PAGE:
August 2014
Volume 14, Issue 10
Vision Sciences Society Annual Meeting Abstract  |   August 2014
Perceptual Characteristics of Natural Contours and Their Contributions to Figure/Ground Segregation
Author Affiliations
  • Ko Sakai
    Dept. Computer Science, University of Tsukuba
  • Ken Kurematsu
    Dept. Computer Science, University of Tsukuba
  • Shohei Matsuoka
    Dept. Computer Science, University of Tsukuba
Journal of Vision August 2014, Vol.14, 260. doi:
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      Ko Sakai, Ken Kurematsu, Shohei Matsuoka; Perceptual Characteristics of Natural Contours and Their Contributions to Figure/Ground Segregation. Journal of Vision 2014;14(10):260. doi:

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      © ARVO (1962-2015); The Authors (2016-present)

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A piece of local, natural contour may evoke the perception of figure. We investigated what characteristics of natural contours provide the perception of figure. First, to examine what geometric factors could be the characteristics in the perception of contour, we performed similarity judgment among local, natural contours. Specifically, we tested whether geometric factors, such as convexity, closure and symmetry, explain perceptual similarity among the contours. We defined geometrically the three factors: for instance, convexity is defined as the logarithm of the curvature of the inscribed circle that passes through a point of a contour. We collected 50 patches from nearly 10,000 of local patches trimmed from natural images (the Berkeley Segmentation Dataset) so as to establish the equal distribution of the three factors. We performed psychophysical experiments to measure the similarity among the patches. MDS analysis showed the agreement between the arrangement of perceptual similarity and that of geometric factors, indicating that convexity, closure and symmetry are the characteristics used in the perception of contour. Second, we examined psychophysically whether convexity, closure and symmetry provide a clue in the perception of the direction of figure (DOF). A number of studies have reported the contribution of each factor to figure/ground segregation. In the present study, we focus on the combination of these factors, as they usually coexist in natural contours. We performed psychophysical experiments to judge the DOF at points along contours, and analyzed the dependence of the perception on the three factors. MLRA indicated that DOF is biased toward closure in comparison with convexity and symmetry. The result suggests that closure is dominant in the perception of DOF among mixtures of convexity, closure and symmetry as in natural contours.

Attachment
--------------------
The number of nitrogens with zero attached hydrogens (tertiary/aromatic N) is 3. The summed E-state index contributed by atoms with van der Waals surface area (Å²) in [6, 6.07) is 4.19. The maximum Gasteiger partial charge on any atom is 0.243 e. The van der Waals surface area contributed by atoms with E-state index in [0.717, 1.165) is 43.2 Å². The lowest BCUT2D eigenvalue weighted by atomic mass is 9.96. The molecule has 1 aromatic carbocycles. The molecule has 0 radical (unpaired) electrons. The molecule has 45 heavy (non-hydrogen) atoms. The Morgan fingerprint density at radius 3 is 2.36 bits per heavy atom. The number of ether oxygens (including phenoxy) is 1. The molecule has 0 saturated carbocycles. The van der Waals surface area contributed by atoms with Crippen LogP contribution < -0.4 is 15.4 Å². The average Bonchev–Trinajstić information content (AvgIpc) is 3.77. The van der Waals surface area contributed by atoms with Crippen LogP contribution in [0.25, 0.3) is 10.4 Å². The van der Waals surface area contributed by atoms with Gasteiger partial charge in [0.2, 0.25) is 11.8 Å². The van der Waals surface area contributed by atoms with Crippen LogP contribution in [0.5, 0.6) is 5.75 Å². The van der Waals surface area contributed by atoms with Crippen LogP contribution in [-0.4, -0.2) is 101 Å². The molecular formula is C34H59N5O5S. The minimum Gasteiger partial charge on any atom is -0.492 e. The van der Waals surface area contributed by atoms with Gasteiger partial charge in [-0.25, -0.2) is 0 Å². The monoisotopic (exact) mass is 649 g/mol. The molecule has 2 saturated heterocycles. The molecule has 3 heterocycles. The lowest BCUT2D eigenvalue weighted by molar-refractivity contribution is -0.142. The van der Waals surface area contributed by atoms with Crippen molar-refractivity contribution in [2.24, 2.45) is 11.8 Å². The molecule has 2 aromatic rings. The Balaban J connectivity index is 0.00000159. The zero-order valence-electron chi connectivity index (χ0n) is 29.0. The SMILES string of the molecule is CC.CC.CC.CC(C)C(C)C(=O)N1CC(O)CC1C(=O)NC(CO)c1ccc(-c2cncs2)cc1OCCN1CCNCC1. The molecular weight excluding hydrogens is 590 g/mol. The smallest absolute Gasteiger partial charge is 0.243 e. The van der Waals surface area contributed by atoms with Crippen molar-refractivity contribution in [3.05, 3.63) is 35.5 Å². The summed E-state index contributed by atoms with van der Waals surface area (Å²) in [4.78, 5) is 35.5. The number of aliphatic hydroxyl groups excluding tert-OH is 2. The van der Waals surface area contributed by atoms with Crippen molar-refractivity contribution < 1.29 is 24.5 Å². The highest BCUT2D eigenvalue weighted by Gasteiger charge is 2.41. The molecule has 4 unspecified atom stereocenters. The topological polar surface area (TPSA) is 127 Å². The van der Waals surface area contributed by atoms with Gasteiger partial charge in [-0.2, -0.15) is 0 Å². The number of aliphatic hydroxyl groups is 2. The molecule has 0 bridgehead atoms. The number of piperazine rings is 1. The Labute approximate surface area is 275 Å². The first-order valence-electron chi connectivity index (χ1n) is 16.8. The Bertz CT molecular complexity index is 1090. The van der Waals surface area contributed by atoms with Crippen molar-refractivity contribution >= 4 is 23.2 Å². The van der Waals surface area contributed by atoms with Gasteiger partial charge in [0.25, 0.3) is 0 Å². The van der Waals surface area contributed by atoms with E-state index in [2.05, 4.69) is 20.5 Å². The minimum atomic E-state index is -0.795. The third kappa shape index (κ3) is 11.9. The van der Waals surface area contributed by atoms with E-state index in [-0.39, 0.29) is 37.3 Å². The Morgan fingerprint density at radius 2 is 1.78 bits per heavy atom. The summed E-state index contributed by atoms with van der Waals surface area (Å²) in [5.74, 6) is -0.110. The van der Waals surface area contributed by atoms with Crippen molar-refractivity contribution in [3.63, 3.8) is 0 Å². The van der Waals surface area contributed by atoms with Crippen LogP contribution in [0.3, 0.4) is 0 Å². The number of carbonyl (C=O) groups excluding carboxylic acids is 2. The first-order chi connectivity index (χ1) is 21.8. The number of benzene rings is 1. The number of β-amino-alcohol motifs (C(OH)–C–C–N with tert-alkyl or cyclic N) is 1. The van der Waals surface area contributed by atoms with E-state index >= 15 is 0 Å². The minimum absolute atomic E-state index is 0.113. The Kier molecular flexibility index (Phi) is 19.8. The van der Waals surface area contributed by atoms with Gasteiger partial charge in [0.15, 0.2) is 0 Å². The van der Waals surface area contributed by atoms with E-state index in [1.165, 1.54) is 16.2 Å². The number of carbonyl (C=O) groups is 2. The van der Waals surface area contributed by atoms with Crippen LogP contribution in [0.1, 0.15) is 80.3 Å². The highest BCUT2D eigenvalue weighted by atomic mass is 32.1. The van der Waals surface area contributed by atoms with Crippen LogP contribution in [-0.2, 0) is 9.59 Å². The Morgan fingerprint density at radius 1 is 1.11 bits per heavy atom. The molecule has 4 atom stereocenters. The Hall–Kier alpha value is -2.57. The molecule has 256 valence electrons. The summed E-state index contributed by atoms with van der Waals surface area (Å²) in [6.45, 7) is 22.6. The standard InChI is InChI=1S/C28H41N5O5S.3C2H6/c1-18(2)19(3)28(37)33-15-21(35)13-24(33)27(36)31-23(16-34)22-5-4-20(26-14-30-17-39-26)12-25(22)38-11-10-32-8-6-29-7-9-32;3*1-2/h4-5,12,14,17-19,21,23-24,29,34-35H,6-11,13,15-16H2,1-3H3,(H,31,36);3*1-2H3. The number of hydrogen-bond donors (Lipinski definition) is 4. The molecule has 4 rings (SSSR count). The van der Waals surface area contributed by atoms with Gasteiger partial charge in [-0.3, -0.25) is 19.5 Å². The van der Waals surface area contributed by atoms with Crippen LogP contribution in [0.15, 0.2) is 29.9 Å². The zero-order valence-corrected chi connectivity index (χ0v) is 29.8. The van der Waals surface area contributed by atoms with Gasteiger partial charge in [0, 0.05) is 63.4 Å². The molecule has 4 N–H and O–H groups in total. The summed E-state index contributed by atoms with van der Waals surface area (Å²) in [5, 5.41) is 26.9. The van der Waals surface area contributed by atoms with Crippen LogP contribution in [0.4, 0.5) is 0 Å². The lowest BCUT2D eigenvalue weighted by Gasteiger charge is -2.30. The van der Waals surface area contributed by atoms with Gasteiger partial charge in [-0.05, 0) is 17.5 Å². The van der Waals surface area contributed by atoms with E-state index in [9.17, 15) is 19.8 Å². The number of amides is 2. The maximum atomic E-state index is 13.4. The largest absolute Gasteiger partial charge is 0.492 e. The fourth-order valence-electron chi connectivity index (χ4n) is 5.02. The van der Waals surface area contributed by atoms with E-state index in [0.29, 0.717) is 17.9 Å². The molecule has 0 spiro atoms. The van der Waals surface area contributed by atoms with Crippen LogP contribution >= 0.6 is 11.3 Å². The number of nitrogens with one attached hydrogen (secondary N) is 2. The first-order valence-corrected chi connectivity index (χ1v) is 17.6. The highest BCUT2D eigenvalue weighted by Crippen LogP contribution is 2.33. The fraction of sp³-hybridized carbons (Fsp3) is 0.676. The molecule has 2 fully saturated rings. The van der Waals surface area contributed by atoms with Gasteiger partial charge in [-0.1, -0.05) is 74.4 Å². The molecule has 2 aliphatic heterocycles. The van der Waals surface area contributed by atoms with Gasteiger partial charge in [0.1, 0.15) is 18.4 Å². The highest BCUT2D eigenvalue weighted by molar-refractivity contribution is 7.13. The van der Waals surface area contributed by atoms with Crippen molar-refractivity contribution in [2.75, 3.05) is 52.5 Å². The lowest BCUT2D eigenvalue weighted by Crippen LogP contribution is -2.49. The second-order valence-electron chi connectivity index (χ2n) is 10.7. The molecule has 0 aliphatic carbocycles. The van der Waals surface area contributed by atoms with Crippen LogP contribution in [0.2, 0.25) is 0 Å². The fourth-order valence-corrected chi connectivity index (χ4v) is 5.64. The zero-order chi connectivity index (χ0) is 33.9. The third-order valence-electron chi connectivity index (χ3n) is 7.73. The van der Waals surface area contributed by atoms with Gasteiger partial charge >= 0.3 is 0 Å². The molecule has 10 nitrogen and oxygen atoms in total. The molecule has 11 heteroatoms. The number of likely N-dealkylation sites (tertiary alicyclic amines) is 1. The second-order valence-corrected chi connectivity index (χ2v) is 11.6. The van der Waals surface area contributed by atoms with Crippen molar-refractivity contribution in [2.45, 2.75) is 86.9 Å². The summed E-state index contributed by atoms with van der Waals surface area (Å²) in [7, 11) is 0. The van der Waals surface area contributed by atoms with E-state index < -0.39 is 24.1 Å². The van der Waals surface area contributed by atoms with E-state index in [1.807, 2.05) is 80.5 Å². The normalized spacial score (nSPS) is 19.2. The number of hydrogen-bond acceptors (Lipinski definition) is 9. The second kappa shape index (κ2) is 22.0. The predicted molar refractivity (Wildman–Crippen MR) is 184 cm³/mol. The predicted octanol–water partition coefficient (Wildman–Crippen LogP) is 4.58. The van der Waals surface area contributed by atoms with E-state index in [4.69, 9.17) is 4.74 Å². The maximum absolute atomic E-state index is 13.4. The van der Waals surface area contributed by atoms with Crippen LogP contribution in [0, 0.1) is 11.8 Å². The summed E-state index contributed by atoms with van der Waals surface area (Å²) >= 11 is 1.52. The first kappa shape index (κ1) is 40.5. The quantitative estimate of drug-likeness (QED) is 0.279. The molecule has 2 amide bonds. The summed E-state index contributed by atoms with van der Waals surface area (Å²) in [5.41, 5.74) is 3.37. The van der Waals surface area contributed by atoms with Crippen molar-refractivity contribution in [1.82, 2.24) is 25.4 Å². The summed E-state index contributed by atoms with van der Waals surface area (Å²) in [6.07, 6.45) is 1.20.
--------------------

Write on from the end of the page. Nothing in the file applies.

Meeting abstract presented at VSS 2014


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